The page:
There are players in this league who are so feared that defensive coordinators simply won’t let them get easy looks in the red zone. Guys like Julio Jones, DeAndre Hopkins and Travis Kelce will have seasons where they reel in double digit touchdowns—yes, I know Julio only has one—but in the years where they only have 5-7, they’re still making an outsized impact by demanding double teams and giving other options on their team better matchups. Those players objectively make life easier for their offensive coordinators, and losing them has an outsized impact.
If Julio is on the move in the near future—and hell, even if he’s not—Kyle Pitts is going to have to be one of those players for this offense to really soar. Last year, things were a little shaky in the red zone for this team’s receiving options, and part of that was the 7 game-plus absence of Julio, who makes things easier for play callers and Matt Ryan alike by soaking up so much attention.
As Falcons analyst Dominique Patterson noted on Twitter recently, in 2020 Calvin Ridley was a wizard in between the 20s no matter what was going on with Julio. In the red zone, though, that was a different story, as Ridley reeled in 5 of his 7 red zone touchdowns with Julio on the field and only 2 without him.
I made a minor error and calculated YPC as yards / targets and not yards / receptions, so here's the correct numbers but year it doesn't change anything from my previous tweet. https://t.co/fMgKjKXArw pic.twitter.com/RylVr07VcH— Nique (@therealpattman) May 29, 2021
Hayden Hurst and Russell Gage fared better inside the 20 as Ridley soaked up that attention even with Julio out, but that came with extra attention on Ridley. Given that #18 has proven to be a dangerous red zone weapon when defenses can’t key on him, the need for a matchup nightmare like Julio and/or Pitts is readily evident.
Expecting the coaching to be better than it was this past year is more than fair, given that Dirk Koetter and company’s red zone woes were so bad they overshadowed the sometimes fine work this Falcons team did between the 20s. We’ve only talked a little bit to this point about what kind of impact losing Julio might have, partly because we’re still hopeful that somehow it doesn’t happen, but the way this offense declined mightily without Julio in the lineup despite the superlative work done by Ridley gives you an idea of what an uphill battle it is to replace him. Even though he’s never been a big-time scorer himself, that’s doubly true in the red zone, and more creative coaching alone won’t always get even talented receivers like Ridley and Russell Gage favorable looks.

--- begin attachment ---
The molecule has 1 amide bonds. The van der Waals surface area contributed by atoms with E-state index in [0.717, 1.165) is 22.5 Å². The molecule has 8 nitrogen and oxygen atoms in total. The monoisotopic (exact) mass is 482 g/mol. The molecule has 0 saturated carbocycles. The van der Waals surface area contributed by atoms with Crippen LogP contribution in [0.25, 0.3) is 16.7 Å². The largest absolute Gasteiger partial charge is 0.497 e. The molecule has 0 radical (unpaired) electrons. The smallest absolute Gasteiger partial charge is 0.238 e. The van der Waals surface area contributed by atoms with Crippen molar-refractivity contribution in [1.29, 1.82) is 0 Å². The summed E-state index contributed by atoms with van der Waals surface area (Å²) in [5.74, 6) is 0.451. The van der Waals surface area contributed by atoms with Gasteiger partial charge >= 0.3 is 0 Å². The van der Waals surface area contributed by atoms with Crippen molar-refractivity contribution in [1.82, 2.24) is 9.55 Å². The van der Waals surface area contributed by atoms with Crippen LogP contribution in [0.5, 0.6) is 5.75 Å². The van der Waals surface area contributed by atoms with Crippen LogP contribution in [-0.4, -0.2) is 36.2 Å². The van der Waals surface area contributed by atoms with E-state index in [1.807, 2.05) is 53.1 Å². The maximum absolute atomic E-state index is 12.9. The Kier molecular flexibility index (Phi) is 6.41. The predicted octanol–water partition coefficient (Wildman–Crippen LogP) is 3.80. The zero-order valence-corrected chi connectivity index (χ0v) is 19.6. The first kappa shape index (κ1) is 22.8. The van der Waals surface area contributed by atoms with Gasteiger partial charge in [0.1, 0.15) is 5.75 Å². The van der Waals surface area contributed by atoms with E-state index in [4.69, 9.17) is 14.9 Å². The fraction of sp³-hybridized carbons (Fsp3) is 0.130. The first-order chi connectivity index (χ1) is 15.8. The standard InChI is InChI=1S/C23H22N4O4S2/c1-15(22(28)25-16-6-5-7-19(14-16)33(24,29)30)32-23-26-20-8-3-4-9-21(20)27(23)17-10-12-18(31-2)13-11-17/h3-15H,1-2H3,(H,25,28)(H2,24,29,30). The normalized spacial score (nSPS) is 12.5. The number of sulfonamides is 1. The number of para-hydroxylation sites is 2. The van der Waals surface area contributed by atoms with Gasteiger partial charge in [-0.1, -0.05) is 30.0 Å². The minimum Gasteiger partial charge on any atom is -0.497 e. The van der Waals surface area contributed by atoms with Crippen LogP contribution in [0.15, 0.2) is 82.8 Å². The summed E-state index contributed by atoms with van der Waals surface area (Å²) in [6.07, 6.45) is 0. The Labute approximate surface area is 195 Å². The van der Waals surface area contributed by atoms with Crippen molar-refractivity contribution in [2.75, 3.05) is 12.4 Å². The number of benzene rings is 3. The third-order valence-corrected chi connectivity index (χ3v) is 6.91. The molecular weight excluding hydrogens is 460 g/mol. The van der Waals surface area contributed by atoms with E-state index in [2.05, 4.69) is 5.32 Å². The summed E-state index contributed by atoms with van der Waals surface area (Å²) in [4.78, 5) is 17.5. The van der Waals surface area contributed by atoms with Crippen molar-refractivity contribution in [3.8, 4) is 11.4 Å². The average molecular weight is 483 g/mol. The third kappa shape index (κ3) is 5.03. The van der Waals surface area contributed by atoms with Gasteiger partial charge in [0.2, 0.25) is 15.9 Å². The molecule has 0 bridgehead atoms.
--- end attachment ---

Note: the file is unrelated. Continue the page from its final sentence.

Pitts was drafted for a lot of reasons, but his intriguing red zone potential is probably near the top of the list for this team. As you’ll see below, Pitts just doesn’t blow his chances to make an impact inside the 20, and defense that aren’t careful could end up with atrocious matchups on him that make it a virtual pitch and catch situation for Ryan and the rookie tight end. If he’s not polished on his routes and physical enough early on, defenses will focus more attention on the extremely dangerous route running ability that makes Ridley tough to stop near the goal line, but if he is there simply won’t be a defense that will be willing to let Smith move Pitts around and get him into one-on-one matchups against a linebacker or safety in he the red zone. Pitts won’t need to grab double digit touchdowns in year one to make a major impact if he’s able to soak up multiple defenders right out of the gate, and the fact that the Falcons are seriously considering moving Jones tells you they’re counting on it.
Kyle Pitts never dropped a redzone pass at Florida (31 targets) pic.twitter.com/W9rf9SONY0— PFF College (@PFF_College) February 15, 2021
If Arthur Smith and Ryan are going to replicate the red zone passing success that Smith enjoyed with Ryan Tannehill in Tennessee—the Titans QB was 13th in red zone passing attempts but 4th in yardage and touchdowns—it will help a great deal to have Pitts operating as the kind of threat you simply have to consider double teaming, given that Ridley, Gage, Hurst, and possibly Julio will all benefit from better matchups if that’s the case. The fact that Pitts is going to tower over most defenders, can outrun and out-muscle many of them and has sticky hands bodes well for his chances of making an immediate impact in the red zone, even if that means he’s creating opportunities for others more than he’s scoring himself.